HCIL Researchers Present Eight Papers at VIS 2019

Oct 22, 2019

A team of researchers from the University of Maryland’s Human-Computer Interaction Lab (HCIL) are in Vancouver, British Columbia this week, showcasing their work at a major international conference focused on data visualization.

HCIL faculty, students and staff associated with the lab are presenting eight papers at VIS 2019, a gathering of researchers and practitioners from academia, government and industry who meet each year to exchange recent findings on the design and use of visualization tools.

Now in its 24th year, the conference—organized and run by IEEE—is considered the premier forum for the latest advances in theory, methods and applications related to computer visualization.

The Maryland contingent is highlighting their work on a wide array of visualization topics. Half of the papers being presented investigate ways that data can be viewed and organized—whether on mobile displays, in virtual reality, or personal computers.

Three of the papers focus on factors that impact how participants perceive and solve visual tasks. And the final one describes how people’s natural cognitive biases affect data science and visualization.

“I am especially impressed with the efforts of some of the younger faculty who are making important contributions to the conference and are getting their names known,” says Niklas Elmqvist, a professor in the College of Information Studies (iSchool) and the director of HCIL.

Elmqvist—who also has an appointment in the University of Maryland Institute for Advanced Computer Studies (UMIACS)—collaborated on five of the papers, working with doctoral students from the iSchool, former HCIL members, and other faculty on the Maryland campus.

The eight papers are:

“Sherpa: Leveraging User Attention for Computational Steering in Visual Analytics” was a team effort between HCIL and researchers in the Center for Bioinformatics and Computational Biology. The paper was written by two doctoral students—Zhe Cui and Jayaram Kancherla—and their advisers, Elmqvist and Héctor Corrado Bravo, an associate professor of computer science with an appointment in UMIACS. The researchers introduce a method called Sherpa, which organizes and prioritizes data based on the user’s navigational patterns. It allows analysts to guide large-scale computations on the data that they’re most interested in, without having to manually organize it themselves. The researchers tested Sherpa for gene regulation in biology applications and a stock market analysis. In an “expert review with bioinformaticians, [they] felt that the Sherpa model was more empowering and efficient than merely seeing progressive visual updates,” the researchers concluded.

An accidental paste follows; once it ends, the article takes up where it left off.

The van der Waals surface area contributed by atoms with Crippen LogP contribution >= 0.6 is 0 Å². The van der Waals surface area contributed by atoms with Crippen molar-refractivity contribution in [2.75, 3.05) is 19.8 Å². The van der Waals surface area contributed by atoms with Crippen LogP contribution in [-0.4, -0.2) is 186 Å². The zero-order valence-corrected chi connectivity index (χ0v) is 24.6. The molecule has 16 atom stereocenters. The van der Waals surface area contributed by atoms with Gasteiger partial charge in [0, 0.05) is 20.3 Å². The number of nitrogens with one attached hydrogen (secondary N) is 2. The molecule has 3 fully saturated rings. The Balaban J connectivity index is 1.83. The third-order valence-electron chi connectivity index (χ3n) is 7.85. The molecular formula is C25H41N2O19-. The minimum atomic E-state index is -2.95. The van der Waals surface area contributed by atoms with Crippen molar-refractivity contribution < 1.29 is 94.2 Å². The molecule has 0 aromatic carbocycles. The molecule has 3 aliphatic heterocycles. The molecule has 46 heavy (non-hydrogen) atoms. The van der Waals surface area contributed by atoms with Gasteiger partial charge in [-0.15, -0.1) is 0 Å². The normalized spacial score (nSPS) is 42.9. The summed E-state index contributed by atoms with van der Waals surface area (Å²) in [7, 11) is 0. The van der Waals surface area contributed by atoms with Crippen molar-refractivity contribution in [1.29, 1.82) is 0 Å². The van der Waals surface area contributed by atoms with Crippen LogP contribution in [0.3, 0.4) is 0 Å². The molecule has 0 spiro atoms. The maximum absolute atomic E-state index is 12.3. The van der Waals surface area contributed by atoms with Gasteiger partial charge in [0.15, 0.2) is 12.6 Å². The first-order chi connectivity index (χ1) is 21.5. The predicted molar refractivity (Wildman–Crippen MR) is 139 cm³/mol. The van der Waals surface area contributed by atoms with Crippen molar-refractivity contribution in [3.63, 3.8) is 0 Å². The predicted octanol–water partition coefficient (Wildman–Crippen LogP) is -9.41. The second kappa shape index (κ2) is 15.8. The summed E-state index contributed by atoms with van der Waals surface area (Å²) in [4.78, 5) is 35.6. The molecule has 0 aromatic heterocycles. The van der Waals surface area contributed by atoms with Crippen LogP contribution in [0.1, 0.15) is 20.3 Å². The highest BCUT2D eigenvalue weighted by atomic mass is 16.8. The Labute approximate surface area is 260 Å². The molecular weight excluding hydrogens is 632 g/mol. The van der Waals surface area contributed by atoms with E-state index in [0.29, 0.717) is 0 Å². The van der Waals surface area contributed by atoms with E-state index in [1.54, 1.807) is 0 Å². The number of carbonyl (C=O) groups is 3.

Computer science doctoral student Brian Ondov and Elmqvist helped write “The Perceptual Proxies of Visual Comparison,” which won a best paper honorable mention award at the conference, and builds on a paper they presented last year at VIS 2018. The researchers define perceptual proxies as “features of visualization that are actually used by the human visual system to solve a given task.” They studied how perceptual proxies influenced participants to calculate mean and range. “The general idea of perceptual proxies is interesting, as it may suggest ways to model perception in basically a computational manner,” explains Elmqvist.

Catherine Plaisant, a senior research scientist at UMIACS and associate director of HCIL, contributed to “A Task-based Taxonomy of Cognitive Biases for Information Visualization.” The paper classifies 154 types of cognitive biases into seven categories that apply to data visualizations. The authors hope their taxonomy will help visualization researchers relate their design to corresponding possible biases, and lead to new research that detects and addresses biased judgment in data visualization.

“The Role of Latency in Predicting Visual Search Behavior” was led by Leilani Battle, an assistant professor of computer science with an appointment in UMIACS. The paper explores how factors like task type and task complexity can modulate the effect of latency, to the point that it is statistically insignificant in predicting user behavior.

“There Is No Spoon: Evaluating Performance, Space Use, and Presence with Expert Domain Users in Immersive Analytics” examines how professional economists organize and analyze data immersively in virtual reality. The research was led by Andrea Batch, an information studies doctoral student who collaborated with Elmqvist and researchers in Australia.

Batch and Elmqvist analyzed video footage from that study to also write “All Right, Mr. DeMille, I’m Ready for My Closeup: Adding Meaning to User Actions from Video for Immersive Analytics.” The researchers discuss a new method of inferring the participants’ behavior based on how they interacted with data. “This could open the door to future experiments based solely on video capture of participants, which is significantly cheaper and easier than most other methods,” explains Elmqvist.

In addition, Elmqvist contributed to “Common Fate for Animated Transitions in Visualization,” which expands on traditional perceptual psychology laws by showing that humans perceive objects to be a part of the same group not only if they are moving in the same trajectory, but also if they simultaneously change in size and color.

Finally, “A Comparative Evaluation of Animation and Small Multiples for Trend Visualization on Mobile Phones” will also be represented by HCIL researchers. For that paper, the research team studied how to best show time-changing data on a mobile display.

—Story by Maria Herd